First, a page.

Ross O'Neal is a Philadelphia painting contractor -- with a crew of up to 75 -- specializing in faux finishing. He is also the director of the OCI School of Decorative Finishing. For more information on faux, or a schedule of classes, contact Ross at 215/679-4064, or visit his website and view his finish of the month,
The OCI School of Decorative Painting Techniques Copyright 1985,1987,1989,1990,1994,1995,1997 by OCI School of Decorative Painting. All rights reserved. No part of this book may be reproduced or transmitted in any form or by any means, electronic or mechanical, including photocopy, recording, or any information storage and retrieval system, without permission from the copyright owner Ross O'Neal   Ross O'Neal is President of O'Neal Coatings Inc. He oversees estimating, marketing and in house training operations for painting, wallcovering and decorative faux finishes. The company undertakes complex restoration, gilding and decorative painting projects throughout the United States and abroad as well as industrial and commercial projects. He is an instructor of decorative painted techniques with over 25 years of decorative painting working experience. He is trained in the French, English and German techniques of Trompe L'Oeil effects, Wallglazing, Woodgraining, Marbling and Gilding.   Serves as President and instructor of The OCI School of Decorative Painting and is President of The Artist and Gilders Studio which specializes in the restorations of decorative painting, murals and of gilded objects. Serves as Instructor of Architectural Gilding for Baggot Leaf Co. N.Y. Serves on the Board of Trustees and is the Vice President of the International organization, The Society of Gilders. Serves on the Board of Directors and is the President of The Delaware Valley Painting and Decorating Contractors of America. Serves as alternate board member of the PA Council of PDCA. Serves as monitor for the Decorative Painting forum for the National PDCA's Web site. Serves on the Advisory Committee for the Painting, Wallcovering and Structural Coatings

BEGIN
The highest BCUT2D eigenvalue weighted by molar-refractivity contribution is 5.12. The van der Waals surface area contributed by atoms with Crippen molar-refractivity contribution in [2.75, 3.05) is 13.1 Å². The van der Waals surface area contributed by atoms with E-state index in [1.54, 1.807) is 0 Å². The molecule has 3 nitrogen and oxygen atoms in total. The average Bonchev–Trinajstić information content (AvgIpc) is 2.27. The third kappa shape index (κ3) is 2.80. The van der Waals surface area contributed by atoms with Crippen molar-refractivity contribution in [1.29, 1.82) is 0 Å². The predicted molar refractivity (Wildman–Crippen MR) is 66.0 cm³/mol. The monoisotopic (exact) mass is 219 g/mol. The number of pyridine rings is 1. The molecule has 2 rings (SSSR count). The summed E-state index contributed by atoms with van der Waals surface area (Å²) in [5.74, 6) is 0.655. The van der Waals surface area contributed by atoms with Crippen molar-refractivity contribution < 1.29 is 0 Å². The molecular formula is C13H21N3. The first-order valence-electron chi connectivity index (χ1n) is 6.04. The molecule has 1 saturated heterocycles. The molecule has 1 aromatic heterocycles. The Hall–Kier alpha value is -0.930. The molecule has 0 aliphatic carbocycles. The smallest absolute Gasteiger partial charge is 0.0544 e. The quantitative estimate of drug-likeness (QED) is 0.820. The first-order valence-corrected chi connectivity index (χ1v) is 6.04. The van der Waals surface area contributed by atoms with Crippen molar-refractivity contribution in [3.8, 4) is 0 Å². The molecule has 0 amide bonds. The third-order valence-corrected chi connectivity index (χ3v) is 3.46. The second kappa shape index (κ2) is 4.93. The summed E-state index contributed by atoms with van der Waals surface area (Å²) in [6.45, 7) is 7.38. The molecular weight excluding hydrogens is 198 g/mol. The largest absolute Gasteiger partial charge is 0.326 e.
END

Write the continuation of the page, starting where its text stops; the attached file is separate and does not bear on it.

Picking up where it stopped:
Decorating Studio, LLC or is not affiliated with the authors nor responsible for the actions or content of the articles, or any 3rd party information within or linked to or from Decorating Studio or Decorating Studio's website.